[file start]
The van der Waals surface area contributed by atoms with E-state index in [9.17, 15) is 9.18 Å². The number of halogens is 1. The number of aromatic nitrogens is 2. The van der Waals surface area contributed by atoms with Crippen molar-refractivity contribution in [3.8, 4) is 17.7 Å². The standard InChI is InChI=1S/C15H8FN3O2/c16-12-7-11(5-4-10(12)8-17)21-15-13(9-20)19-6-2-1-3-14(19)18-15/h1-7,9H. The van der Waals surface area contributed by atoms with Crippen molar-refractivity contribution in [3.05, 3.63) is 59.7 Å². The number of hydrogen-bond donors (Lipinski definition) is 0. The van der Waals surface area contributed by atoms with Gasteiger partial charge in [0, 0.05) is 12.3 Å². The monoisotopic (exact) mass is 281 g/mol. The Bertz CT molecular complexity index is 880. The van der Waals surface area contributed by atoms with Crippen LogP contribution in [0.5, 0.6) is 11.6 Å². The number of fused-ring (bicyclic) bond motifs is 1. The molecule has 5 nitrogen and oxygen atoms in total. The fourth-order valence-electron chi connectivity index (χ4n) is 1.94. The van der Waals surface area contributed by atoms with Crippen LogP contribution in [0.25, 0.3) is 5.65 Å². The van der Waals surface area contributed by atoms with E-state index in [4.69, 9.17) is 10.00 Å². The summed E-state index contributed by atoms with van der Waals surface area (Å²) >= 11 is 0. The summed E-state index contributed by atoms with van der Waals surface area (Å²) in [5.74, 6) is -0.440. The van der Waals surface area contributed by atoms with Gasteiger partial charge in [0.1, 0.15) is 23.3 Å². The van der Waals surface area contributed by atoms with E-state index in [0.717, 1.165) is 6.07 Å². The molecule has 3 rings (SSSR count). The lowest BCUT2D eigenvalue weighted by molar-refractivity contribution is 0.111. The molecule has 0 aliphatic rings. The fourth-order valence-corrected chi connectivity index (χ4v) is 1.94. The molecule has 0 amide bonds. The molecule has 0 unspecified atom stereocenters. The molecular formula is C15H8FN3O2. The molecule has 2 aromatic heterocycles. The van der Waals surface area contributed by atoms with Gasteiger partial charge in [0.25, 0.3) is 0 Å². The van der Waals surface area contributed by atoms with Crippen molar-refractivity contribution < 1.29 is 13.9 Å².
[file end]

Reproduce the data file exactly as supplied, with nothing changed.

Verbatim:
The van der Waals surface area contributed by atoms with E-state index in [9.17, 15) is 9.18 Å². The number of halogens is 1. The number of aromatic nitrogens is 2. The van der Waals surface area contributed by atoms with Crippen molar-refractivity contribution in [3.8, 4) is 17.7 Å². The standard InChI is InChI=1S/C15H8FN3O2/c16-12-7-11(5-4-10(12)8-17)21-15-13(9-20)19-6-2-1-3-14(19)18-15/h1-7,9H. The van der Waals surface area contributed by atoms with Crippen molar-refractivity contribution in [3.05, 3.63) is 59.7 Å². The number of hydrogen-bond donors (Lipinski definition) is 0. The van der Waals surface area contributed by atoms with Gasteiger partial charge in [0, 0.05) is 12.3 Å². The monoisotopic (exact) mass is 281 g/mol. The Bertz CT molecular complexity index is 880. The van der Waals surface area contributed by atoms with Crippen LogP contribution in [0.5, 0.6) is 11.6 Å². The number of fused-ring (bicyclic) bond motifs is 1. The molecule has 5 nitrogen and oxygen atoms in total. The fourth-order valence-electron chi connectivity index (χ4n) is 1.94. The van der Waals surface area contributed by atoms with Crippen LogP contribution in [0.25, 0.3) is 5.65 Å². The van der Waals surface area contributed by atoms with E-state index in [4.69, 9.17) is 10.00 Å². The summed E-state index contributed by atoms with van der Waals surface area (Å²) >= 11 is 0. The summed E-state index contributed by atoms with van der Waals surface area (Å²) in [5.74, 6) is -0.440. The van der Waals surface area contributed by atoms with Gasteiger partial charge in [0.1, 0.15) is 23.3 Å². The van der Waals surface area contributed by atoms with E-state index in [0.717, 1.165) is 6.07 Å². The molecule has 3 rings (SSSR count). The lowest BCUT2D eigenvalue weighted by molar-refractivity contribution is 0.111. The molecule has 0 aliphatic rings. The fourth-order valence-corrected chi connectivity index (χ4v) is 1.94. The molecule has 0 amide bonds. The molecule has 0 unspecified atom stereocenters. The molecular formula is C15H8FN3O2. The molecule has 2 aromatic heterocycles. The van der Waals surface area contributed by atoms with Gasteiger partial charge in [0.25, 0.3) is 0 Å². The van der Waals surface area contributed by atoms with Crippen molar-refractivity contribution < 1.29 is 13.9 Å².